23 Numbers to Know About the 2012 Republican and Democratic Conventions

Summer is on its way out. The class of 2016 is shipping out, all the good summer movies seem a distant memory, and the NFL is only in preseason. At this point, you might even be gearing up to live-tweet and intensely hate-watch media coverage of the 2012 Republican and Democratic national conventions.

While you’re waiting, here’s a rundown of some numbers to know for the nominating conventions in Tampa and Charlotte: 

50,000: The number of people (media, delegates, attendees, merchants, etc.) expected to take part in the Republican National Convention in Tampa, Florida, between August 27 and 30. (Around thirty-two percent of attendees will be journalists; 4.6 percent will be actual delegates.)

35,000: The number of people expected to take part in the Democratic National Convention in Charlotte, North Carolina, between September 4 and 6. (Forty-three percent journalists, 16 percent delegates.)

670,000: The number of square feet that make up the Tampa Bay Times Forum, the convention site where Mitt Romney will be delivering his acceptance speech.

The Tampa Bay Times Forum WikiThe Tampa Bay Times Forum Christopher Hollis/Wdwic Pictures/Wikimedia Commons1,600,000: The number of square feet that make up Bank of America Stadium (a.k.a., “Panthers Stadium,” on the night the president is speaking), where Barack Obama will be delivering his acceptance speech.

Bank of America Stadium WikiBank of America Stadium UCinternational/Wikimedia Commons

346,037: The population of Tampa.

751,087: The population of Charlotte.

$2,000,000: The amount spent by the Tampa Police Department on 60 new surveillance cameras, all of which are installed downtown.

$765,795: The amount spent by the Charlotte-Mecklenburg Police Department on security software and a “command center upgrade.”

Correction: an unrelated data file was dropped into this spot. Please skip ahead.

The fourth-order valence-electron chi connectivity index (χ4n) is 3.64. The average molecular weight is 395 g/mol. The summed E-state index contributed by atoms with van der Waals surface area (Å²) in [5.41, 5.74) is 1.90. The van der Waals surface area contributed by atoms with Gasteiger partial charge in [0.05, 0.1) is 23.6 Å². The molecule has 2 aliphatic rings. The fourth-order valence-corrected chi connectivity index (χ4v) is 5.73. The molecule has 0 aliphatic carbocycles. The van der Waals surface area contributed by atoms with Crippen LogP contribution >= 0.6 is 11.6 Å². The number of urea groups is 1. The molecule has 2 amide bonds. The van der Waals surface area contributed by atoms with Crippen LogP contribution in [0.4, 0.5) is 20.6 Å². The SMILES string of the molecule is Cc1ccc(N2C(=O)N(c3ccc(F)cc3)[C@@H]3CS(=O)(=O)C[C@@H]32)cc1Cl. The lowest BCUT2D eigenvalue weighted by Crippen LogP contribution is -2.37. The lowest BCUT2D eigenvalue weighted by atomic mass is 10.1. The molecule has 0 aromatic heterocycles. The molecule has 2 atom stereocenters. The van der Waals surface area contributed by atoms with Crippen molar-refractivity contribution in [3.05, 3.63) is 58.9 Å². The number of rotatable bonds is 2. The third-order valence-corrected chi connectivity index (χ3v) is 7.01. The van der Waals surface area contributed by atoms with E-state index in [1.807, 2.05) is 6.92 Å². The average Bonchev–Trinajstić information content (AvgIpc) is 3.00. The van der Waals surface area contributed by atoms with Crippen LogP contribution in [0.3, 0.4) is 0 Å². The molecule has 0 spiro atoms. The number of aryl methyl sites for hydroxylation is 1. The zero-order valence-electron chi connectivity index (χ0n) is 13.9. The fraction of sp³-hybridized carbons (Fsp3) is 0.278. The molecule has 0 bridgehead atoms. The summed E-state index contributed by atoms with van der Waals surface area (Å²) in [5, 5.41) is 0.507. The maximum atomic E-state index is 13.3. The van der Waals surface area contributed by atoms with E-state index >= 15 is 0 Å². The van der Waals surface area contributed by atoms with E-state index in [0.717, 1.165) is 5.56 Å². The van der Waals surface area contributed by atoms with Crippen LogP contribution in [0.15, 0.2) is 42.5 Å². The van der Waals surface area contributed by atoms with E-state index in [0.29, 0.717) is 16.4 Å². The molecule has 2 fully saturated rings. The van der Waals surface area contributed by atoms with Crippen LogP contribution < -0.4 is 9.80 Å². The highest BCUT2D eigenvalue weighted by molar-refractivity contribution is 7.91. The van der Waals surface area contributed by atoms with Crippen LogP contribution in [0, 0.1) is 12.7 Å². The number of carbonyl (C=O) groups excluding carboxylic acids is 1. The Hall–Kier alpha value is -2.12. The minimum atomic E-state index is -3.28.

15,000: The number of protesters expected to show up at the Tampa convention site.

10,000: The number of protesters expected to show up at the Charlotte convention site.

$136,000,000: The total amount of cash the two parties have received in public funding for convention security and other expenses.

$175,000,000: Amount of money projected to flow into the local Tampa economy as a result of the four-day-long Republican convention.

$150,000,000: Amount of money projected flow into the local Charlotte economy as a result of the three-day-long Democratic convention.

$55,000,000: The fundraising dollars the Republican host committee expects to haul in during the four days in Tampa.

$36,600,000: The fundraising dollars the Democratic host committee hopes to achieve in the three days in Charlotte. (They likely won’t.)

$0: The convention funds Democrats have raised from corporate donors. (This isn’t a #fail, per se; it’s intentional.) 

33: The percentage of registered voters who identify as Republicans in Hillsborough County, where the city of Tampa is located.

45.2: The percentage of registered voters who identify as Democrats in Mecklenburg County, where the city of Charlotte is located.

Via Ruth's List FloridaVia Ruth’s List Florida

49: The age of the Republican keynote speaker, New Jersey Gov. Chris Christie, at the time of the 2012 convention.

Wikimedia CommonsDavid Shankbone/Wikimedia Commons37: The age of the Democratic keynote speaker, San Antonio mayor Julián Castro, at the time of the 2012 convention.

WikiJamesgatz/Wikimedia Commons20: The number of strip clubs in Tampa.

12: The number of strip clubs in Charlotte.
 

A CAGILLION BAGILLION: The estimated number of highly predictable stories published by various news outlets over the past three months on what the Republican and Democratic national conventions mean for their respective host town’s stripper revenue.

The Consumerist/FlickrThe Consumerist/Flickr

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We need to start raising significantly more in donations from our online community of readers, especially from those who read Mother Jones regularly but have never decided to pitch in because you figured others always will. We also need long-time and new donors, everyone, to keep showing up for us.

In "It's Not a Crisis. This Is the New Normal," we explain, as matter-of-factly as we can, what exactly our finances look like, how brutal it is to sustain quality journalism right now, what makes Mother Jones different than most of the news out there, and why support from readers is the only thing that keeps us going. Despite the challenges, we're optimistic we can increase the share of online readers who decide to donate—starting with hitting an ambitious $300,000 goal in just three weeks to make sure we can finish our fiscal year break-even in the coming months.

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